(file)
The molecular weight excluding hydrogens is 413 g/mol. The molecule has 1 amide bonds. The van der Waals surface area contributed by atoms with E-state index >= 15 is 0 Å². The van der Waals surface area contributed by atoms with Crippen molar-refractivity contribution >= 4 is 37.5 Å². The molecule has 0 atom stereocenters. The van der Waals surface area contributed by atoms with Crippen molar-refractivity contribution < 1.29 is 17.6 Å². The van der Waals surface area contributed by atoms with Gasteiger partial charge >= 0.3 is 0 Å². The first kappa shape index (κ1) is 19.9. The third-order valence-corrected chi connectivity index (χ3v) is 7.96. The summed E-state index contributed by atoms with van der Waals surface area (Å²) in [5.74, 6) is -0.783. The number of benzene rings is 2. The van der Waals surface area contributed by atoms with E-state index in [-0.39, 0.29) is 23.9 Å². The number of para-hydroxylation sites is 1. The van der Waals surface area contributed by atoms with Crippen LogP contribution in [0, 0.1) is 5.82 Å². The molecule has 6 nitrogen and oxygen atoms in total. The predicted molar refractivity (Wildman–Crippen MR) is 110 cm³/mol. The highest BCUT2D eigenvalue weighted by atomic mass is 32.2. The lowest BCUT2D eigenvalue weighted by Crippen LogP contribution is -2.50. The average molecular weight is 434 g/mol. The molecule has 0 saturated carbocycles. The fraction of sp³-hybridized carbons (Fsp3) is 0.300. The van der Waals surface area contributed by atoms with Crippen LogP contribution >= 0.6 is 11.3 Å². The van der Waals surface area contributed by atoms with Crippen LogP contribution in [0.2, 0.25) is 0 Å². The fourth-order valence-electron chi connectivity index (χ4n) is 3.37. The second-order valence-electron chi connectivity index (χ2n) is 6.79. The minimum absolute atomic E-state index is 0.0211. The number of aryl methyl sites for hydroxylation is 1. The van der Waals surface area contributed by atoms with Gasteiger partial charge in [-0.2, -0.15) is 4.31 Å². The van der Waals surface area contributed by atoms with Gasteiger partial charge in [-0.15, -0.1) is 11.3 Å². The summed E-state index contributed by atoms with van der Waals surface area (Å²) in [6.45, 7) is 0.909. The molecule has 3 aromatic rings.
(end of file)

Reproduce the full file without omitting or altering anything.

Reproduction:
The molecular weight excluding hydrogens is 413 g/mol. The molecule has 1 amide bonds. The van der Waals surface area contributed by atoms with E-state index >= 15 is 0 Å². The van der Waals surface area contributed by atoms with Crippen molar-refractivity contribution >= 4 is 37.5 Å². The molecule has 0 atom stereocenters. The van der Waals surface area contributed by atoms with Crippen molar-refractivity contribution < 1.29 is 17.6 Å². The van der Waals surface area contributed by atoms with Gasteiger partial charge >= 0.3 is 0 Å². The first kappa shape index (κ1) is 19.9. The third-order valence-corrected chi connectivity index (χ3v) is 7.96. The summed E-state index contributed by atoms with van der Waals surface area (Å²) in [5.74, 6) is -0.783. The number of benzene rings is 2. The van der Waals surface area contributed by atoms with E-state index in [-0.39, 0.29) is 23.9 Å². The number of para-hydroxylation sites is 1. The van der Waals surface area contributed by atoms with Crippen LogP contribution in [0, 0.1) is 5.82 Å². The molecule has 6 nitrogen and oxygen atoms in total. The predicted molar refractivity (Wildman–Crippen MR) is 110 cm³/mol. The highest BCUT2D eigenvalue weighted by atomic mass is 32.2. The lowest BCUT2D eigenvalue weighted by Crippen LogP contribution is -2.50. The average molecular weight is 434 g/mol. The molecule has 0 saturated carbocycles. The fraction of sp³-hybridized carbons (Fsp3) is 0.300. The van der Waals surface area contributed by atoms with Crippen LogP contribution >= 0.6 is 11.3 Å². The van der Waals surface area contributed by atoms with Crippen LogP contribution in [0.2, 0.25) is 0 Å². The fourth-order valence-electron chi connectivity index (χ4n) is 3.37. The second-order valence-electron chi connectivity index (χ2n) is 6.79. The minimum absolute atomic E-state index is 0.0211. The number of aryl methyl sites for hydroxylation is 1. The van der Waals surface area contributed by atoms with Gasteiger partial charge in [-0.2, -0.15) is 4.31 Å². The van der Waals surface area contributed by atoms with Gasteiger partial charge in [-0.15, -0.1) is 11.3 Å². The summed E-state index contributed by atoms with van der Waals surface area (Å²) in [6.45, 7) is 0.909. The molecule has 3 aromatic rings.